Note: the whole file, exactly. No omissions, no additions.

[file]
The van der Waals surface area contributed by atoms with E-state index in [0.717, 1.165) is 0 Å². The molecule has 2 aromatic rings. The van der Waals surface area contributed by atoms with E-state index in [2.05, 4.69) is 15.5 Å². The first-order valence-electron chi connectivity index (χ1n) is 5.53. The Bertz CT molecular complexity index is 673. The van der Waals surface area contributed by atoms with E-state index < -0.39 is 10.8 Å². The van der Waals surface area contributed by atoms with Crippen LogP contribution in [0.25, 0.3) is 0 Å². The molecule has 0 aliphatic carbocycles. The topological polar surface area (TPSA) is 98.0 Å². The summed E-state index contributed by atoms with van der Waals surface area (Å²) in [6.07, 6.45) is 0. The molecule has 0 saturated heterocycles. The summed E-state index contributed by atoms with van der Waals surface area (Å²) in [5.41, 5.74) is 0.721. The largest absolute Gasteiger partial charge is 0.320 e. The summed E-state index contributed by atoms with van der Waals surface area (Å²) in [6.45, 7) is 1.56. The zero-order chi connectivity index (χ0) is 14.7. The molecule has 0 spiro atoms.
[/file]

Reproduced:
The van der Waals surface area contributed by atoms with E-state index in [0.717, 1.165) is 0 Å². The molecule has 2 aromatic rings. The van der Waals surface area contributed by atoms with E-state index in [2.05, 4.69) is 15.5 Å². The first-order valence-electron chi connectivity index (χ1n) is 5.53. The Bertz CT molecular complexity index is 673. The van der Waals surface area contributed by atoms with E-state index < -0.39 is 10.8 Å². The van der Waals surface area contributed by atoms with Crippen LogP contribution in [0.25, 0.3) is 0 Å². The molecule has 0 aliphatic carbocycles. The topological polar surface area (TPSA) is 98.0 Å². The summed E-state index contributed by atoms with van der Waals surface area (Å²) in [6.07, 6.45) is 0. The molecule has 0 saturated heterocycles. The summed E-state index contributed by atoms with van der Waals surface area (Å²) in [5.41, 5.74) is 0.721. The largest absolute Gasteiger partial charge is 0.320 e. The summed E-state index contributed by atoms with van der Waals surface area (Å²) in [6.45, 7) is 1.56. The zero-order chi connectivity index (χ0) is 14.7. The molecule has 0 spiro atoms.